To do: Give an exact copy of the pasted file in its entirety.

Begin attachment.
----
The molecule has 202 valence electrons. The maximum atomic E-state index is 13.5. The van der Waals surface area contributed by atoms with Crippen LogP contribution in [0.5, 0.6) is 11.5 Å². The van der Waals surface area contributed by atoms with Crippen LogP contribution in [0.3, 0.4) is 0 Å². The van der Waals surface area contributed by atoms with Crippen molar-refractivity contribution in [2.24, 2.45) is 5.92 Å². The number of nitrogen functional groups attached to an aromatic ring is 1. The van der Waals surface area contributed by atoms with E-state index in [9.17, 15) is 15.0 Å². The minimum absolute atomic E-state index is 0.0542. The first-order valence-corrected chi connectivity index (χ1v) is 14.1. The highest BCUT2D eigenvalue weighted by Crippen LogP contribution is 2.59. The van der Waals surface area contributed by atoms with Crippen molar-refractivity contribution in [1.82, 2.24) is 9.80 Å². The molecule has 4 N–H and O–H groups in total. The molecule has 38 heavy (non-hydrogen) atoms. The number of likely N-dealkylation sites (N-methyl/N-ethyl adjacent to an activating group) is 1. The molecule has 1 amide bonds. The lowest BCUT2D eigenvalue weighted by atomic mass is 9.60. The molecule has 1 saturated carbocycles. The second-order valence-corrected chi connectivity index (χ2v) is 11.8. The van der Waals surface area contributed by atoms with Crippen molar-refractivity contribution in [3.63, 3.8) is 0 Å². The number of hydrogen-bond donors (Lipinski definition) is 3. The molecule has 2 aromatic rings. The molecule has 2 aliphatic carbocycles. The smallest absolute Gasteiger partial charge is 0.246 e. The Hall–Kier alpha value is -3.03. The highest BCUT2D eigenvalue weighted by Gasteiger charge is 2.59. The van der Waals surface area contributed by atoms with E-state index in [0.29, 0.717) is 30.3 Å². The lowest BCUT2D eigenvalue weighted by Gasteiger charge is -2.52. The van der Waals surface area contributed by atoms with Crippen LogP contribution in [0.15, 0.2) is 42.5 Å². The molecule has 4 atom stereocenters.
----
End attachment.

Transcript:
The molecule has 202 valence electrons. The maximum atomic E-state index is 13.5. The van der Waals surface area contributed by atoms with Crippen LogP contribution in [0.5, 0.6) is 11.5 Å². The van der Waals surface area contributed by atoms with Crippen LogP contribution in [0.3, 0.4) is 0 Å². The van der Waals surface area contributed by atoms with Crippen molar-refractivity contribution in [2.24, 2.45) is 5.92 Å². The number of nitrogen functional groups attached to an aromatic ring is 1. The van der Waals surface area contributed by atoms with E-state index in [9.17, 15) is 15.0 Å². The minimum absolute atomic E-state index is 0.0542. The first-order valence-corrected chi connectivity index (χ1v) is 14.1. The highest BCUT2D eigenvalue weighted by Crippen LogP contribution is 2.59. The van der Waals surface area contributed by atoms with Crippen molar-refractivity contribution in [1.82, 2.24) is 9.80 Å². The molecule has 4 N–H and O–H groups in total. The molecule has 38 heavy (non-hydrogen) atoms. The number of likely N-dealkylation sites (N-methyl/N-ethyl adjacent to an activating group) is 1. The molecule has 1 amide bonds. The lowest BCUT2D eigenvalue weighted by atomic mass is 9.60. The molecule has 1 saturated carbocycles. The second-order valence-corrected chi connectivity index (χ2v) is 11.8. The van der Waals surface area contributed by atoms with Crippen molar-refractivity contribution in [3.63, 3.8) is 0 Å². The number of hydrogen-bond donors (Lipinski definition) is 3. The molecule has 2 aromatic rings. The molecule has 2 aliphatic carbocycles. The smallest absolute Gasteiger partial charge is 0.246 e. The Hall–Kier alpha value is -3.03. The highest BCUT2D eigenvalue weighted by Gasteiger charge is 2.59. The van der Waals surface area contributed by atoms with E-state index in [0.29, 0.717) is 30.3 Å². The lowest BCUT2D eigenvalue weighted by Gasteiger charge is -2.52. The van der Waals surface area contributed by atoms with Crippen LogP contribution in [0.15, 0.2) is 42.5 Å². The molecule has 4 atom stereocenters.